Studies give growers tools to bring new tropical plant to Indiana

Mar 31, 2011 by Brian Wallheimer
Roberto Lopez and Ariana Torres developed production protocols for Tecoma stans, a tropical flowering shrub. Credit: Purdue Agricultural Communication photo/Tom Campbell

Purdue University researchers have developed a set of propagation and production protocols that will help Indiana greenhouse growers bring a tropical plant into flower for spring sales.

Roberto G. Lopez, an assistant professor of horticulture, and Arianna P. Torres, a doctoral student in and a former graduate student under Lopez, determined the optimal light intensity, temperature and photoperiod for Tecoma stans, a flowering shrub with yellow, trumpetlike flowers. Their findings, based on seeds and seedlings grown under varying light and temperature conditions, were published in two papers in the journal .

"We wanted to introduce a new flowering patio or bedding plant to Indiana, and we believe that because of its exotic physical attributes, there is a market here," Torres said.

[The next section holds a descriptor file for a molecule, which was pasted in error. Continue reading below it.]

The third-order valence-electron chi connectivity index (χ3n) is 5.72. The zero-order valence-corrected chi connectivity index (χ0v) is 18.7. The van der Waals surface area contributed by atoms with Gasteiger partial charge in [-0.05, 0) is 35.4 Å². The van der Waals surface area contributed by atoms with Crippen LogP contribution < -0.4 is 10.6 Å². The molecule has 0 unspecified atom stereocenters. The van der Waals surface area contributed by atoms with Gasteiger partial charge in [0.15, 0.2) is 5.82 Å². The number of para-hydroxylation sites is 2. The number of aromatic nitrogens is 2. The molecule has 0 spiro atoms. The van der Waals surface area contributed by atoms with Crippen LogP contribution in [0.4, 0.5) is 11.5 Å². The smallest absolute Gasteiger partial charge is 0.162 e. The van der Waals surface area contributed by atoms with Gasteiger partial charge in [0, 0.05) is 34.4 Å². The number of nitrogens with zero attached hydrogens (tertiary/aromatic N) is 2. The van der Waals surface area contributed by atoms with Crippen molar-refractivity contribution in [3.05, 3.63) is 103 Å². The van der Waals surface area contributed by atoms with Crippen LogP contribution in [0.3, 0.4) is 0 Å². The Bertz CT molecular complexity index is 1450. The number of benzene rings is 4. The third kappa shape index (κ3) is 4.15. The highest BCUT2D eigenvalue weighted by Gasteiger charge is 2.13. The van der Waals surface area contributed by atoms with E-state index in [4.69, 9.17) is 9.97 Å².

Not surprising since it is native to Central and South America, Tecoma stans needs a lot of light and warmth. But the plant's need for 14 or more hours of light per day to flower, also called photoperiod, did surprise the researchers.

"Since it grows near the equator, we didn't expect it to need long days to flower," Lopez said. "It's an energy-intensive crop because it needs supplemental light and , but it can be a profitable crop for growers."

Lopez and Torres also noted that Tecoma stans was not a target of most pests found in Indiana. It also is drought-tolerant.

Tecoma stans is a perennial in its native environment but will not survive Indiana winters. However, it potentially can be overwintered indoors. Lopez said it's likely an annual in Indiana that could be potted or planted in a flowerbed for one season.

Lopez and Torres will develop a Purdue Extension bulletin that will give greenhouse growers detailed specifications needed to grow and induce Tecoma stans into flower.

Explore further: Pollen on birds shows feeding grounds

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